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Does the Internet allow more differentiation?

If you are a marketer, you can’t ignore differentiation. Differentiation is not just about a difference from the competition–it’s a difference that your customers care about. Without some kind of differentiation, marketers don’t have much to talk about. And talk they do, every kind of advertising is based on some kind of marketing message–most about differentiation. But how does the Internet change the way marketers discuss differentiation? Does the Internet allow more differentiation? Read on.

The biggest difference between digital marketing and other kinds of marketing is that with digital, you have unlimited space. You can always write one more paragraph on a page. You can add one more click to the story. You never run out of time or space, as long as you can hold someone’s attention.

The Internet gives you a way to tell your story in more depth.

For many products, this is a gift from God. Complex products that could never be explained in marketing materials can now be fully described. That means that no matter what aspect of a product that a customer might be interested in, the story can be there. Just about any differentiator can be explained.

And it’s not just complex products. Even simple products might possess differentiators that only a few care about: Scotts Tissue disintegrates in septic tanks. It will never make the commercial, but it is an important feature to some people. Online, you have the room to tell them.

And if this technique seems a bit lengthy and wordy to you, it doesn’t have to be. Whether it is behavioral targeting, Web site personalization, or other methods, all that differentiator verbosity can be distilled into the one that matters. Technology doesn’t quite fulfill that promise today, but wait. It will be here soon.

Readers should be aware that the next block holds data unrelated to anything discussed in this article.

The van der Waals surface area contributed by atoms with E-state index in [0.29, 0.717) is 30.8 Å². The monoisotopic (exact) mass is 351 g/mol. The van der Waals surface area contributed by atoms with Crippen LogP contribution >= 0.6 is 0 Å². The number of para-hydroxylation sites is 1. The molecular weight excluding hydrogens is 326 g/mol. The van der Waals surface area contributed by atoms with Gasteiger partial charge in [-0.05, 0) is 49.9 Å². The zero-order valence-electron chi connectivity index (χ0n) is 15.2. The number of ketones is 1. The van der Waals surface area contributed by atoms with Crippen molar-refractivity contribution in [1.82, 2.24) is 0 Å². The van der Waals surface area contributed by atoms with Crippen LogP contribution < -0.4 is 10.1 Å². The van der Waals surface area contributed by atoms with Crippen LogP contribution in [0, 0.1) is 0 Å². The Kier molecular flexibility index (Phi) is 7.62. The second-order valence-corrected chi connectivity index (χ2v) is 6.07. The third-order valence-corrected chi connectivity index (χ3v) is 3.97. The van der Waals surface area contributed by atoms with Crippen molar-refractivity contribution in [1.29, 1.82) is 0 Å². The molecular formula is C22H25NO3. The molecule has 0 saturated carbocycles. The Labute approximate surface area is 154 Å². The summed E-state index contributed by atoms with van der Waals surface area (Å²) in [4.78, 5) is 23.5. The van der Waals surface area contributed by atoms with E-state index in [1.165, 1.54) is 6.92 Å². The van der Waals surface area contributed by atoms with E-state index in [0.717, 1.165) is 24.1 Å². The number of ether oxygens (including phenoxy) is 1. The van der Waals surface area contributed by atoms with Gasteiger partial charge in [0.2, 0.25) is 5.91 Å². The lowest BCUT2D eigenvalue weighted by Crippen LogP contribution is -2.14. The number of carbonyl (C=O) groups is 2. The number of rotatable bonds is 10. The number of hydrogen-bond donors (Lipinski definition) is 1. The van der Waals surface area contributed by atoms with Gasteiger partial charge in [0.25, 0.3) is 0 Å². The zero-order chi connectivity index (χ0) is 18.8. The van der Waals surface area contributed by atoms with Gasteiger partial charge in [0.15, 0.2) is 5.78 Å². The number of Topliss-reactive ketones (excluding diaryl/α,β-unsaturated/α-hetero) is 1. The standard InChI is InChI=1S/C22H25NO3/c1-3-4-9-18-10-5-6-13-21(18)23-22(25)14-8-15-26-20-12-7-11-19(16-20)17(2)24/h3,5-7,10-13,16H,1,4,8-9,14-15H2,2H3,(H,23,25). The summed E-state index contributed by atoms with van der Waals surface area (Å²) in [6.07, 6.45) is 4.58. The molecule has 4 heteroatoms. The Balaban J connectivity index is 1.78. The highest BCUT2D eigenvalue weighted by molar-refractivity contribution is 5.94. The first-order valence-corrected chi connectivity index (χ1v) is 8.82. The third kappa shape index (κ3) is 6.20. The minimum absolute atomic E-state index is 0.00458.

So, don’t be afraid to tell your story. To segment to the smallest segments that are profitable. Because each segment has a differentiator they are waiting to see. All you have to do is show it to them.

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Mike Moran

Mike Moran is an expert in digital marketing, search technology, social media, text analytics, web personalization, and web metrics, who, as a Certified Speaking Professional, regularly makes speaking appearances. Mike’s previous appearances include keynote speaking appearances worldwide. Mike serves as a senior strategist for Converseon, an AI powered consumer intelligence technology and consulting firm. He is also a senior strategist for SoloSegment, a marketing automation software solutions and services firm. Mike also serves as a member of the Board of Directors of SEMPO. Mike spent 30 years at IBM, rising to Distinguished Engineer, an executive-level technical position. Mike held various roles in his IBM career, including eight years at IBM’s customer-facing website, ibm.com, most recently as the Manager of ibm.com Web Experience, where he led 65 information architects, web designers, webmasters, programmers, and technical architects around the world. Mike's newest book is Outside-In Marketing with world-renowned author James Mathewson. He is co-author of the best-selling Search Engine Marketing, Inc. (with fellow search marketing expert Bill Hunt), now in its Third Edition. Mike is also the author of the acclaimed internet marketing book, Do It Wrong Quickly: How the Web Changes the Old Marketing Rules, named one of best business books of 2007 by the Miami Herald. Mike founded and writes for Biznology® and writes regularly for other blogs. In addition to Mike’s broad technical background, he holds an Advanced Certificate in Market Management Practice from the Royal UK Charter Institute of Marketing and is a Visiting Lecturer at the University of Virginia’s Darden School of Business. He also teaches at Rutgers Business School. He is a Senior Fellow at the Society for New Communications Research. Mike worked at ibm.com from 1998 through 2006, pioneering IBM’s successful search marketing program. IBM’s website of over two million pages was a classic “big company” website that has traditionally been difficult to optimize for search marketing. Mike, working with Bill Hunt, developed a strategy for search engine marketing that works for any business, large or small. Moran and Hunt spearheaded IBM’s content improvement that has resulted in dramatic gains in traffic from Google and other internet portals.

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